We've shown you plenty of long lines in Tallahassee as folks try to get flu vaccines in the midst of a nationwide shortage. Schools are taking steps of their own to protect students and staff.
For those who can't be vaccinated this year, school leaders stress the importance of hand washing to ward off the virus. Day in and day out, Michelle Rudd cares for sick Sealy students.
In the past, school staff who come in close contact with students have been advised to get a flu shot, yet with half of this year’s vaccines contaminated, school employees are taking matters into their own hands.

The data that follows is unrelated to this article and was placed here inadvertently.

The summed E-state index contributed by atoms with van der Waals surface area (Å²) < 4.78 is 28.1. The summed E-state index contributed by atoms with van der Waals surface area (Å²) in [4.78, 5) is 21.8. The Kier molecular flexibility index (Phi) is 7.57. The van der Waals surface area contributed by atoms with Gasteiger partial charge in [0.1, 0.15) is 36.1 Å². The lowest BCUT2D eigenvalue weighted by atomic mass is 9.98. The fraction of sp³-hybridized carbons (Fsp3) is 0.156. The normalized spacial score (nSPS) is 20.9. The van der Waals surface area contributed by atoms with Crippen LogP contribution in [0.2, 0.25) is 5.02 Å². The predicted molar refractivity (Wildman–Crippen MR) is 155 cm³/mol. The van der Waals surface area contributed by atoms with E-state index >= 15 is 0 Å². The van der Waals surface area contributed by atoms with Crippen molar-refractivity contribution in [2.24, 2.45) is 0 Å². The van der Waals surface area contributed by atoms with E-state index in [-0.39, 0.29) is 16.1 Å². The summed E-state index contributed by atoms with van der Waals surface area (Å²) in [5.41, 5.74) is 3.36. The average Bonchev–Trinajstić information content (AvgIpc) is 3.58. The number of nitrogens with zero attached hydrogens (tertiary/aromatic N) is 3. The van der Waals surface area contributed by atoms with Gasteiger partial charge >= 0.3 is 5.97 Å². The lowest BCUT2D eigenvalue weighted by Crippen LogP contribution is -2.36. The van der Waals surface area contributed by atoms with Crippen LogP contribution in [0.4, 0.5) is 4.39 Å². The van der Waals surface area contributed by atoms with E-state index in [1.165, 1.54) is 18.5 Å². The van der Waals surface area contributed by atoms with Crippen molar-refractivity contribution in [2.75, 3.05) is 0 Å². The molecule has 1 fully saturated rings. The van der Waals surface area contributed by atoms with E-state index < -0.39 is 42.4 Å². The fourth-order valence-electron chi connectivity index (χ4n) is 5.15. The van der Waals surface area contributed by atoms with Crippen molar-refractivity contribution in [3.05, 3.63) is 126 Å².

First graders know the value of lathering up with a bit of soap and water. Teachers say another line of defense to stopping the spread of the flu is in the hands of parents.
Each year more than 200,000 people in the United States are hospitalized from flu complications and nearly 36,000 die. In the wake of the shot shortage, school officials hope the importance of hand washing won't go down the drain.
Health experts say you should wash your hands frequently for at least 15 seconds. A good rule of thumb is sing the “Happy Birthday” song to yourself.
Because of the shortfall this season, those 65 and older, infants six to 23 months old, those with chronic illness and pregnant women will be the first ones allowed for the vaccine.